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Marine Ecology Progress Series

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MEPS 686:127-140 (2022)  -  DOI:

A decade of modeled dispersal of Dungeness crab Cancer magister larvae in the California Current

Leif K. Rasmuson1,2,*, Tyler Jackson3,4, Christopher A. Edwards5, Kathleen G. O’Malley3, Alan Shanks2

1Marine Resources Program, Oregon Department of Fish and Wildlife, Newport, OR 97365, USA
2Oregon Institute of Marine Biology, University of Oregon, Charleston, OR 97420, USA
3State Fisheries Genomics Lab, Coastal Oregon Marine Experiment Station, Department of Fisheries, Wildlife and Conservation Sciences, Hatfield Marine Science Center, Oregon State University, Newport, OR 97365, USA
4Westward Region, Division of Commercial Fisheries, Alaska Department of Fish and Game, Kodiak, AK 99615, USA
5Department of Ocean Sciences, University of California Santa Cruz, Santa Cruz, CA 95064, USA
*Corresponding author:

ABSTRACT: Marine populations are often typified by large annual variations in the number of larvae that return to the adult population. The Dungeness crab Cancer (Metacarcinus) magister is an important economic and ecological species along the western seaboard of the continental USA. Research suggests larval returns of Dungeness crabs vary annually by a factor of 1000, strongly influencing the population dynamics of the species. To understand how hydrographic conditions affect population dynamics, a light trap in Coos Bay, Oregon, was monitored daily during the recruitment season (April to September) from 1997 to 2001 and from 2006 to the present. Using an individual-based biophysical model, we tested the hypothesis that more Dungeness crab larvae recruit during negative-phase Pacific Decadal Oscillation (PDO). The model uses the Regional Oceanic Modeling System to simulate circulation in the California Current and an offline Lagrangian particle-tracking algorithm (Larval TRANSport Lagrangian Model, LTRANS) to model larval dispersal. We validated our model by comparing the model data to the light trap data. Our findings support the hypothesis that more megalopae (pelagic postlarvae) recruit during the negative phase of the PDO. In addition, megalopae appear to spend longer in the water column during positive-phase PDO as a result of faster development rates likely due to warmer seawater temperature. Lastly, our model suggests that the population experiences more self-recruitment than previously thought, albeit not to an extent to suggest there are multiple metapopulations.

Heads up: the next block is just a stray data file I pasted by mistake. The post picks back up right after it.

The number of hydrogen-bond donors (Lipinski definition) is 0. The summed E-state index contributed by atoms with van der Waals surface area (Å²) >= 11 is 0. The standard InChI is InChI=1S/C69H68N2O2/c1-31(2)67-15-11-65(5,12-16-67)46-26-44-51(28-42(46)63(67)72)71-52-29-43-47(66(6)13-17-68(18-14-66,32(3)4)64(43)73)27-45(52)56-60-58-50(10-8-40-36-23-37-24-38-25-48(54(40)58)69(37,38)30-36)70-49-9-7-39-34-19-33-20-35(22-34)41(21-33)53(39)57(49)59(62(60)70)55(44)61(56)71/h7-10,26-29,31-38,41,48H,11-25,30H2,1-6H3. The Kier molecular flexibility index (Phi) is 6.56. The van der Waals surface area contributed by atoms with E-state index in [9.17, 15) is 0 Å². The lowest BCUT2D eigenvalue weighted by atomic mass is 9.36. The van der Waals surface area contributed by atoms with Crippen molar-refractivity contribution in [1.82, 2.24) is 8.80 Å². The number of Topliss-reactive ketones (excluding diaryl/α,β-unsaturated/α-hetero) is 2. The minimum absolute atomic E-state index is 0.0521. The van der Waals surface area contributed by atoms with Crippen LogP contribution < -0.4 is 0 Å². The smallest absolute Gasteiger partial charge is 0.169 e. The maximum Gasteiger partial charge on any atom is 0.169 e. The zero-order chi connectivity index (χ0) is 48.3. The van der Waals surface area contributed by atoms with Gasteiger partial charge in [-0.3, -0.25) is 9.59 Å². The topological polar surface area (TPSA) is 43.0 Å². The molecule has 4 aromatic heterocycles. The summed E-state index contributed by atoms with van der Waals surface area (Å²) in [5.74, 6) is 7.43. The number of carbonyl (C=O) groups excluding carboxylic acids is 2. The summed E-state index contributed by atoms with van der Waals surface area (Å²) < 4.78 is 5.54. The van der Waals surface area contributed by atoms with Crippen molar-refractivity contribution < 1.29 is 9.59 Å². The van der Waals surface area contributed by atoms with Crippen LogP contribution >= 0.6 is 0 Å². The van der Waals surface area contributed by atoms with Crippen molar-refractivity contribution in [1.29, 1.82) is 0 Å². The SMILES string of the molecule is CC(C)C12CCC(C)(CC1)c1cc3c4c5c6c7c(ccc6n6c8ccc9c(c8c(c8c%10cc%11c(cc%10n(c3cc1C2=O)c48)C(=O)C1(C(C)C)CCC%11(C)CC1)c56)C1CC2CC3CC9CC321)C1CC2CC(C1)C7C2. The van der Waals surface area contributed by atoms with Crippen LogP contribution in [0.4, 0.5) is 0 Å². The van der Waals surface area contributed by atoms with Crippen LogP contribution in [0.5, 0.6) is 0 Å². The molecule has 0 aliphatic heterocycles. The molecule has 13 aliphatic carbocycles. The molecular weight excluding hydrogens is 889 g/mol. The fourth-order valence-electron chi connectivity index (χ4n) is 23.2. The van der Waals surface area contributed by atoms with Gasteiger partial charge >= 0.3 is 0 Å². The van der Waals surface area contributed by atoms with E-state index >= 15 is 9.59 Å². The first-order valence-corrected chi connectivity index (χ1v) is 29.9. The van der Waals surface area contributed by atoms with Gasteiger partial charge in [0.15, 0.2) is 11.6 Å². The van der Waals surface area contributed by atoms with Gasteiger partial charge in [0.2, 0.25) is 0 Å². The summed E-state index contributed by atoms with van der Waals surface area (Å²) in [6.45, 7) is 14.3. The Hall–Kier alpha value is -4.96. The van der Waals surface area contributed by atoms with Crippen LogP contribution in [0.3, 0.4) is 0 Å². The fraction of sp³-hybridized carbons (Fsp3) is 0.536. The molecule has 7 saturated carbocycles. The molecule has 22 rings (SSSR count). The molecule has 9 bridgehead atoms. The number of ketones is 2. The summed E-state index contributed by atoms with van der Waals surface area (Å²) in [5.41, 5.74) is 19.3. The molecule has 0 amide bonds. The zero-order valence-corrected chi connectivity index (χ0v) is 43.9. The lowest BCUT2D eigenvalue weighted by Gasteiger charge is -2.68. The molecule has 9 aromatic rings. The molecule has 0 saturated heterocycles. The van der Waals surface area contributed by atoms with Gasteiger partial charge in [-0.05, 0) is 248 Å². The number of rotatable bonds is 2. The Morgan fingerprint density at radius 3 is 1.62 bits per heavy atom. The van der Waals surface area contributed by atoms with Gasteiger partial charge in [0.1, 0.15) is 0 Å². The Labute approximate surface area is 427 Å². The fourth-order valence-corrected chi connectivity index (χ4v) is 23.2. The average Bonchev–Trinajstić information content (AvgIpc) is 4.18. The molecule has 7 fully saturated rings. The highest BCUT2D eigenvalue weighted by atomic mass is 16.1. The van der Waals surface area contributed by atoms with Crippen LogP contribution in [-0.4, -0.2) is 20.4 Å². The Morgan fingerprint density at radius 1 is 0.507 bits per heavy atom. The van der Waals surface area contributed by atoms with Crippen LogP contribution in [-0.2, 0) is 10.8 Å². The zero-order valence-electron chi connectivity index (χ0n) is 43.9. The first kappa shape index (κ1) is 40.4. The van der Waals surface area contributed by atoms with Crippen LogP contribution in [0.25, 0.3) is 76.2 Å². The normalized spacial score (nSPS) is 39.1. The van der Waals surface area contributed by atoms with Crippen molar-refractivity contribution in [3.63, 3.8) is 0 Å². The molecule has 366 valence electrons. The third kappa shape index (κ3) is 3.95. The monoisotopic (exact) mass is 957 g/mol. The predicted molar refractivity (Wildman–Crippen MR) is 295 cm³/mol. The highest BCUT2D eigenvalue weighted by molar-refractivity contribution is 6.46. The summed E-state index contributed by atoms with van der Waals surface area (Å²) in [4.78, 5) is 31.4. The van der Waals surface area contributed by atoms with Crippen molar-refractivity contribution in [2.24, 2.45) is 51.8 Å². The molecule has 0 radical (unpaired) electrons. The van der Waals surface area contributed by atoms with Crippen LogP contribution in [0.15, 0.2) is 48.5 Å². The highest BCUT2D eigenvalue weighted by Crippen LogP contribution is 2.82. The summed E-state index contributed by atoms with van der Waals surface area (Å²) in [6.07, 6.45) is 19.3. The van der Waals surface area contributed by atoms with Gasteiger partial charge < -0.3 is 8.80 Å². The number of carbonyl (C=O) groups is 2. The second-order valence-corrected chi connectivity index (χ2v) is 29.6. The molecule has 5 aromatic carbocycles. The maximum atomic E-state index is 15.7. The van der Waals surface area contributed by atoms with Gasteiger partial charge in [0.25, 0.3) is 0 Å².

KEY WORDS: Larval dispersal · Dungeness crab · Modeling · Vertical migration · Connectivity

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Cite this article as: Rasmuson LK, Jackson T, Edwards CA, O’Malley KG, Shanks A (2022) A decade of modeled dispersal of Dungeness crab Cancer magister larvae in the California Current. Mar Ecol Prog Ser 686:127-140.

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